The Legal 500: Europe, Middle East & Africa
The Legal 500 Europe, Middle East & Africa 2013 results are now live. The full in-depth, comprehensive analysis of law firms in 63 jurisdictions is available to view at www.legal500.com now - no registration or fee is required. The research can also be downloaded as a country-specific .epub or .mobi-formatted eBooks – ideal for use on Kindle, iPad, iPhone and Android/Blackberry readers. The Legal 500 EMEA eBook series provides easy, immediate access to the rankings and accompanying editorial, used by 4 million individual users each year, including 2.5 million corporate counsel.
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Now available: The Legal 500 Historical Data – a new interactive service available exclusively to commercial partners. The site contains historical rankings from 2008-2013 from The Legal 500 United Kingdom, United States, Europe, Middle East & Africa, and Asia Pacific. Users are able to manipulate the raw data to produce and download reports including comparing and contrasting your firm with your peers and competitors, and customising data which can be used in pitch documents and RFPs. Visit www.legal500.com/historicaldata for more information.
In 2012 the effects of the financial crisis were still keenly felt by the legal profession, and exacerbated by ongoing problems in the Eurozone. Competition remains tough, particularly among the leading firms, and after the demise of Howrey LLP the market lost another major international law firm when Dewey & LeBoeuf LLP ceased to exist. Meanwhile, clients who are exposed to growing requirements in the fields of compliance, risk management and corporate governance are, in turn, becoming ever more demanding with a consequent pressure on fees.
As clients’ needs change and become more sophisticated and more demanding of added value, many leading law firms in France are abandoning the full-service and departmental business model to focus on core practices. This has benefited local medium-sized and niche firms with dedicated expertise. Real estate is the latest example of this market trend, with high-profile teams leaving Freshfields Bruckhaus Deringer LLP, Clifford Chance and Salans in 2012.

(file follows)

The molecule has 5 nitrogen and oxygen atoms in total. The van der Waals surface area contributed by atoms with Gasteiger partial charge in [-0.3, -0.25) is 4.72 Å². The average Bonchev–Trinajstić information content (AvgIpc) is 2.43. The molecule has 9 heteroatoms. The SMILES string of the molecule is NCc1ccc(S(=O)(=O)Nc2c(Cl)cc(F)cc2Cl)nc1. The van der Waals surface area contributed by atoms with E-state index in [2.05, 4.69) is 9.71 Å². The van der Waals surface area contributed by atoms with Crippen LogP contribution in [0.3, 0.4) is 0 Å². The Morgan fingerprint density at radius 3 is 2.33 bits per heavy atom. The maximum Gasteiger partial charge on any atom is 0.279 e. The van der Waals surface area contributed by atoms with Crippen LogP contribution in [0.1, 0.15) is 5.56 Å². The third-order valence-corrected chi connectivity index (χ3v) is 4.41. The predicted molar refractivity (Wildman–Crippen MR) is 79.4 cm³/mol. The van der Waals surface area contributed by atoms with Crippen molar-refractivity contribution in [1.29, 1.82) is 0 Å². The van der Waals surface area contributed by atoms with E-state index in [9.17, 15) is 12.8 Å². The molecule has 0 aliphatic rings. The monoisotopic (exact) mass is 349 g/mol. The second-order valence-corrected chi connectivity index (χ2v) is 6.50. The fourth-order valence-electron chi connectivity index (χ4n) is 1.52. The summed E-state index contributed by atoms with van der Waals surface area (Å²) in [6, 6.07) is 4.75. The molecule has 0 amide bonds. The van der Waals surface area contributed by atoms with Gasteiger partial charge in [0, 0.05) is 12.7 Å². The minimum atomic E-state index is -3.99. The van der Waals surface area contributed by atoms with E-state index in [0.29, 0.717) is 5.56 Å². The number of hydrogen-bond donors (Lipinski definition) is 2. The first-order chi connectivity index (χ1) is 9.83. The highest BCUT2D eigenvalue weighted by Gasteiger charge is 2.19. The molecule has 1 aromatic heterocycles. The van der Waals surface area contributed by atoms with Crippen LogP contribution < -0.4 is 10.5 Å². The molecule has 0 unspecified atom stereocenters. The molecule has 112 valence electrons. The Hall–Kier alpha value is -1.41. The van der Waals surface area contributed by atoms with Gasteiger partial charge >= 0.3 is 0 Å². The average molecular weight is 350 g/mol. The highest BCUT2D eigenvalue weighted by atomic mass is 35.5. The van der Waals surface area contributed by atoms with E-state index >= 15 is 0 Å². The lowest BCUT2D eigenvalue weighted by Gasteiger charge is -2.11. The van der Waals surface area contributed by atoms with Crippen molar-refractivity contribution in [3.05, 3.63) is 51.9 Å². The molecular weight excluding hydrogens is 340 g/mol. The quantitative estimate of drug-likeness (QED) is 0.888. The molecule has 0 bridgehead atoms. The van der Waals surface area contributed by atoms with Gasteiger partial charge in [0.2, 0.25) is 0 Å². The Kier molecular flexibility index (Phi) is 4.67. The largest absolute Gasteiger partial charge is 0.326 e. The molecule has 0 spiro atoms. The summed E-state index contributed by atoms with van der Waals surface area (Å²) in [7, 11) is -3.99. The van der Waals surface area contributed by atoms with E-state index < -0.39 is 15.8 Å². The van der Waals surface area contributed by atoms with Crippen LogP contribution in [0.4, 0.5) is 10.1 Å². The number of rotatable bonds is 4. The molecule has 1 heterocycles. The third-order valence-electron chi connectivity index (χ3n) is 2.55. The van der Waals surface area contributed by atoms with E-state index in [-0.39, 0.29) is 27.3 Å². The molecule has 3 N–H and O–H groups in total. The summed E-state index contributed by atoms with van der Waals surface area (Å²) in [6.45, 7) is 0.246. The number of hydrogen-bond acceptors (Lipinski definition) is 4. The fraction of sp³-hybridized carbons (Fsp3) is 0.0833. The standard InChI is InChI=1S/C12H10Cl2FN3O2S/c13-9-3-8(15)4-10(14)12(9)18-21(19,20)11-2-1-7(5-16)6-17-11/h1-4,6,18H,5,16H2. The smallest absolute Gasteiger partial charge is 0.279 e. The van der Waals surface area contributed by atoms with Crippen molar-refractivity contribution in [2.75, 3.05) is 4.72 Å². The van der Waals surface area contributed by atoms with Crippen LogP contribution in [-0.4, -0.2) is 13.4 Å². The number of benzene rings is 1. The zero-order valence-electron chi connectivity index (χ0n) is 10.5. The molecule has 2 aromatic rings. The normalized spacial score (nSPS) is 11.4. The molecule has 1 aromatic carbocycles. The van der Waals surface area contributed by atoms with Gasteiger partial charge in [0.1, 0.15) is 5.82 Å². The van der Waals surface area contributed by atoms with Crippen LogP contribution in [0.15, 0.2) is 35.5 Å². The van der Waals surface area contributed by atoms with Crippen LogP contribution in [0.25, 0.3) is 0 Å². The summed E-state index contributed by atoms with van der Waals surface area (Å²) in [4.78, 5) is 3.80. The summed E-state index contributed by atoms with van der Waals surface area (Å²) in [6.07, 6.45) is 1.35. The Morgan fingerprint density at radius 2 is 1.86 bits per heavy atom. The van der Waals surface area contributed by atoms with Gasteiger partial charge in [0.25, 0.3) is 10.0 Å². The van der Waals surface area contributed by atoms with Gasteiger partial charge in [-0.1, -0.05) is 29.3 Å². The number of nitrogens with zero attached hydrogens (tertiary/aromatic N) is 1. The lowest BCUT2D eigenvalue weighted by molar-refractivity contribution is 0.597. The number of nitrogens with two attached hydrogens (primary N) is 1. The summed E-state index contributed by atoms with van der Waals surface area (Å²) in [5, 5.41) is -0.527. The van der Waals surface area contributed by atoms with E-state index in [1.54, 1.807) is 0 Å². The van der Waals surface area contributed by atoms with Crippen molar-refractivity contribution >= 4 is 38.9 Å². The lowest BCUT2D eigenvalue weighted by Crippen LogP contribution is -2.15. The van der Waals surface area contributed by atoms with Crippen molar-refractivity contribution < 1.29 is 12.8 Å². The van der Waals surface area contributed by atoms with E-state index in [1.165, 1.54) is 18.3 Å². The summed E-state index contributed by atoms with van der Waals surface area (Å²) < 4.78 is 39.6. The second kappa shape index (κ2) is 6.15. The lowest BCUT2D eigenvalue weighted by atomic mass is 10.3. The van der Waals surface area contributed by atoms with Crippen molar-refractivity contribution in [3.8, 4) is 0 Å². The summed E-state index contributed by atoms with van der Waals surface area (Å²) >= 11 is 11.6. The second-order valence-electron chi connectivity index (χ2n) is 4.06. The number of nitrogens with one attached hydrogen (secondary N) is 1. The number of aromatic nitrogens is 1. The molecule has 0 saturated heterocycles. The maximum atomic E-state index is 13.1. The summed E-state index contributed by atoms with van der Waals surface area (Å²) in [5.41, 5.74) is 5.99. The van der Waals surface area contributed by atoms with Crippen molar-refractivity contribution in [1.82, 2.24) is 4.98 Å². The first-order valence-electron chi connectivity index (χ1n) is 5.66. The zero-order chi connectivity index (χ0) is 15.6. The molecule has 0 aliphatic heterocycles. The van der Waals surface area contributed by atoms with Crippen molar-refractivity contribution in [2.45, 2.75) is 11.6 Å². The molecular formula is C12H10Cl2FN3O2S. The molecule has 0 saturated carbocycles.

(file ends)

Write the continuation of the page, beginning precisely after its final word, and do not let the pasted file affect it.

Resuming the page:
Spain’s ongoing economic difficulties affected law firms with continued downward pressure on fees. Market conditions dictated fewer transactions, but this was counteracted by a boom in areas such as litigation, arbitration and restructuring. Big-ticket private equity deals and IPOs virtually vanished. Government tax reforms led to increasing demand for tax-related advice, and employment law and insurance continued to be hugely active areas.
In South Africa’s highly fluid legal market, lateral hires are commonplace. The market was further altered by a number of law firm changes, notably with Baker & McKenzie entering the South African market in 2012, taking over a team from the defunct Dewey & LeBoeuf (PTY) Ltd’s Johannesburg office. It followed this by acquiring Johannesburg litigation boutique Rudolph Bernstein & Associates. A number of mergers completed in early 2013: these included ENS (Edward Nathan Sonnenbergs) joining with Brink Cohen Le Roux, and Canadian firm Fasken Martineau DuMoulin LLP merging with leading mining and project finance firm Bell Dewar.
UNITED ARAB EMIRATES
As other Middle Eastern countries continue to feel the effects of civil unrest and political instability, the UAE is increasingly being viewed as a stable platform for doing business across the region. The broader GCC region continues to be a key focus, with opportunities in Iraq in particular providing a regular flow of work, especially for law firms with robust oil and gas practices. Locally the retail and property sectors are also improving.Read more...